|Relocation can be stressful for pets:
Here's how to make it easier
Americans are well-known for our willingness to share our homes
with other species. So if you're moving, there's a good chance you'll
be traveling with something that barks, purrs, chirps or hisses.
Relocation can be stressful for pets. Dogs and reptiles
will fare pretty well, says Dr. Tate Posey, veterinarian at Promenade
Animal Hospital in Palm Beach Gardens, Fla., but cats and birds
can get stressed out easily.
The first thing to do is take the animal to a veterinarian
certified by the U.S. Dept. of Agriculture for a complete checkup.
This should be done no more than a week before moving. Sometimes
a health certificate is necessary for transporting certain animals
across state lines and all airlines require it. The certificate
must be no more than 10 days old at the time of travel.
A lot of travel advice is common sense for pet owners who already
know what it takes to raise a healthy animal. Posey suggests feeding
dogs and cats a small meal before the trip -- half of the normal
amount. Make sure they have water during the trip, especially during
the summer. If you're traveling with a dog, count on stopping every
couple of hours to let the pooch exercise.
It's strongly recommended that all pets travel in
secure travel carriers -- they'll feel safer and will be less likely
to be injured if the driver has to stop short or, worse, gets in
A healthy, well-fed reptile should travel well. Posey
suggests not feeding healthy reptiles until you get to your destination
if you're only traveling for a day.
Birds can present special problems because it's harder
for them to regulate their body temperature in cold conditions --
so make sure the temperature in your vehicle is controlled. Also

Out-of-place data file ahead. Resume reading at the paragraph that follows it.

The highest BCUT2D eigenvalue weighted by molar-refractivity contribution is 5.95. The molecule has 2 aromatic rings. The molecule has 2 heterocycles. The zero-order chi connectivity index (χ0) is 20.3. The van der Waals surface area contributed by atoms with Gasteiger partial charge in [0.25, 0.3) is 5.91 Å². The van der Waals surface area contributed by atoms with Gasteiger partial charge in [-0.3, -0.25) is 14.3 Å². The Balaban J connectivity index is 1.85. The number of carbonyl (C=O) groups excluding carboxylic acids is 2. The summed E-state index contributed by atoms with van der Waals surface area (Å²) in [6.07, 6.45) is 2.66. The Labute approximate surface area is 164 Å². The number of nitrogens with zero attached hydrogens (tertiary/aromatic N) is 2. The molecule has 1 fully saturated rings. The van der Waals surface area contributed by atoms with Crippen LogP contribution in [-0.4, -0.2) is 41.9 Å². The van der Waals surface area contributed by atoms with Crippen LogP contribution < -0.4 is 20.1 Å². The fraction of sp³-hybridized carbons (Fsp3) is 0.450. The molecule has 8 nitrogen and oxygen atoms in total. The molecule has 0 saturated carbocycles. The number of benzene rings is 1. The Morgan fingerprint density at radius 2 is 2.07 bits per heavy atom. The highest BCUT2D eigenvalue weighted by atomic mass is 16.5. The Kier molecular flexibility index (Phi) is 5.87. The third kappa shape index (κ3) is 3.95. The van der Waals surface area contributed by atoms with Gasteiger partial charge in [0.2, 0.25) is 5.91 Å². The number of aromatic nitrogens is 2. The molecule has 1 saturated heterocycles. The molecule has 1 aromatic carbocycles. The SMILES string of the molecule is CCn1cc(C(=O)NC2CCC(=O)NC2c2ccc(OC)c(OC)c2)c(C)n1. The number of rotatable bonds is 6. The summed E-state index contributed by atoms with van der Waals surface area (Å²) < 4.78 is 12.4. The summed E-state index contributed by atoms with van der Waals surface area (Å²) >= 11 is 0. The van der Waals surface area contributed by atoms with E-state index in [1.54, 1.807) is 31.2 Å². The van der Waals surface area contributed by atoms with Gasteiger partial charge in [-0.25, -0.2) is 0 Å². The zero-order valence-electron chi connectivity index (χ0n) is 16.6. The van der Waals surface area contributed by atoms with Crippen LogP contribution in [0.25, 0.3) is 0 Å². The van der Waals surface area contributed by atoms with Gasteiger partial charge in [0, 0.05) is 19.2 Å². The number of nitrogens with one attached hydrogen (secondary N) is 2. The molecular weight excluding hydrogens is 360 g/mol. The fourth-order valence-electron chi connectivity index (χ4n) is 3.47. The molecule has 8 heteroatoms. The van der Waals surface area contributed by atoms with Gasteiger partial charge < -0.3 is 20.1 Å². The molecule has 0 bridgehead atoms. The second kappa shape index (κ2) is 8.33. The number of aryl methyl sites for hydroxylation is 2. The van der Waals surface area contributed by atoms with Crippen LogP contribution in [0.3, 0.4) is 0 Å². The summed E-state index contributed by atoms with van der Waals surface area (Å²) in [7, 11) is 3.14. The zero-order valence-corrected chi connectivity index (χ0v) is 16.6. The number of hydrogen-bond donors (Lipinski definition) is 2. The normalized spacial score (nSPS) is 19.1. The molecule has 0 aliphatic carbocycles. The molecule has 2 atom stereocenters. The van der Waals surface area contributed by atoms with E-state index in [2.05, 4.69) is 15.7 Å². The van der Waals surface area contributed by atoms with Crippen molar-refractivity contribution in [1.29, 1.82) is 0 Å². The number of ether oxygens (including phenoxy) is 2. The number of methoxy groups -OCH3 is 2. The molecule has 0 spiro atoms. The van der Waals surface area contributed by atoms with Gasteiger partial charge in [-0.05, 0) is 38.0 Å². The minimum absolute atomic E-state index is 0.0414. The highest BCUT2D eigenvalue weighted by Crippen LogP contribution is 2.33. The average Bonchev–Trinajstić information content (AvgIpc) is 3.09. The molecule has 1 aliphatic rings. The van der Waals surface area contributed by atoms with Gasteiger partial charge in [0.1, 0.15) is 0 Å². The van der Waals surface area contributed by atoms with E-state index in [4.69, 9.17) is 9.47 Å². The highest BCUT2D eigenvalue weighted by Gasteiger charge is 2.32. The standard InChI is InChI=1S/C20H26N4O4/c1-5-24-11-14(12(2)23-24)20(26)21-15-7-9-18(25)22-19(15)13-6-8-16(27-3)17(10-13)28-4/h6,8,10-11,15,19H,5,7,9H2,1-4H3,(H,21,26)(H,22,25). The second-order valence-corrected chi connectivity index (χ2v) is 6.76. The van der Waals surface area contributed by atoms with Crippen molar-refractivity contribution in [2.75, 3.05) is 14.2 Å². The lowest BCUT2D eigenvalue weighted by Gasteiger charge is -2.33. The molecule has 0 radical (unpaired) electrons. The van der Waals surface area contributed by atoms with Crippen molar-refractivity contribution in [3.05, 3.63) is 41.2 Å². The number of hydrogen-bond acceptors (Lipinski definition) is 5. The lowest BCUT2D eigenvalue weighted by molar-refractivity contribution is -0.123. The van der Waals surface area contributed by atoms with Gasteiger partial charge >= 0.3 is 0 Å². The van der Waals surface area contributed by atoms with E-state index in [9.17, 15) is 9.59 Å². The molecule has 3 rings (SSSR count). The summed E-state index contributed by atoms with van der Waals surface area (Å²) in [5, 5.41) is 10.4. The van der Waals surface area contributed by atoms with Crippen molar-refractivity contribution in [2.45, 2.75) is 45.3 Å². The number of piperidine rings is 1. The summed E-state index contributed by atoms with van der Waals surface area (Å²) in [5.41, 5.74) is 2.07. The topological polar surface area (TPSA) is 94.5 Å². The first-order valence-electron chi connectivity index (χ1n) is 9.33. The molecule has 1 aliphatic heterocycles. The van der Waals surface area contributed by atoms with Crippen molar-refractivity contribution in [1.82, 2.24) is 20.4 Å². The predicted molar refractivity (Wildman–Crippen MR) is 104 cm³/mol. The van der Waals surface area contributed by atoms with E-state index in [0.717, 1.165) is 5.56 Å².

be aware that some birds get carsick. Make sure the bird has food
and water and consider covering its cage to keep it calm.
Speaking of keeping calm: Traveling humans will be
calmer if the pets are calm but Posey isn't a big fan of tranquilizers.
"There was a study that showed a significant number
of animals that didn't do well during travel had been tranquilized,"
says Posey. "Sometimes there can be adverse reactions that make
the pet hyper-excitable. It may make things more distorted and bizarre
for the animal, but if a pet typically tries to get out of the carrying
case and may hurt itself, it may be necessary to use drugs."
Posey says an over-the-counter herbal product called "Rescue Remedy"
seems to be effective without the side effects of a tranquilizing
If you're traveling by commercial airline, check with
the carrier to see if they transport animals. Most airlines will
transport pets, either in the cabin or in the cargo hold, but they
all have to follow rules set by the Agriculture Dept.:
- All animals must be at least 8 weeks old and weaned.
- A health certificate from a vet is required and
it must be issued no more than 10 days before departure.
- Small animals that fit in a carrier that fits under
the seat may be transported in the cabin. Airlines have the right
to restrict the type of pet allowed in the cabin. Delta Airlines,
for instance, doesn't allow reptiles, monkeys or pot-bellied pigs
in the cabin.
- All airlines must allow service animals, such as
seeing-eye dogs, in the cabin. They don't have to be in a carrier
but they do have to be harnessed.
- Check with the airline for regulations on kennel
size. If yours doesn't comply, most airlines will supply one for
- The airline also will tell you what information
needs to be displayed on the kennel, including when the animal
was last fed, when it should be fed, and your name and address.
- Kennels must have secured, empty food and water
dishes that must be accessible from outside.
In addition, many airlines require the pet to be checked
in two hours before departure. Fees for transporting a pet can range
from $50 to $100 or more depending on the number of pets being shipped.
-- Posted: Nov. 22, 1999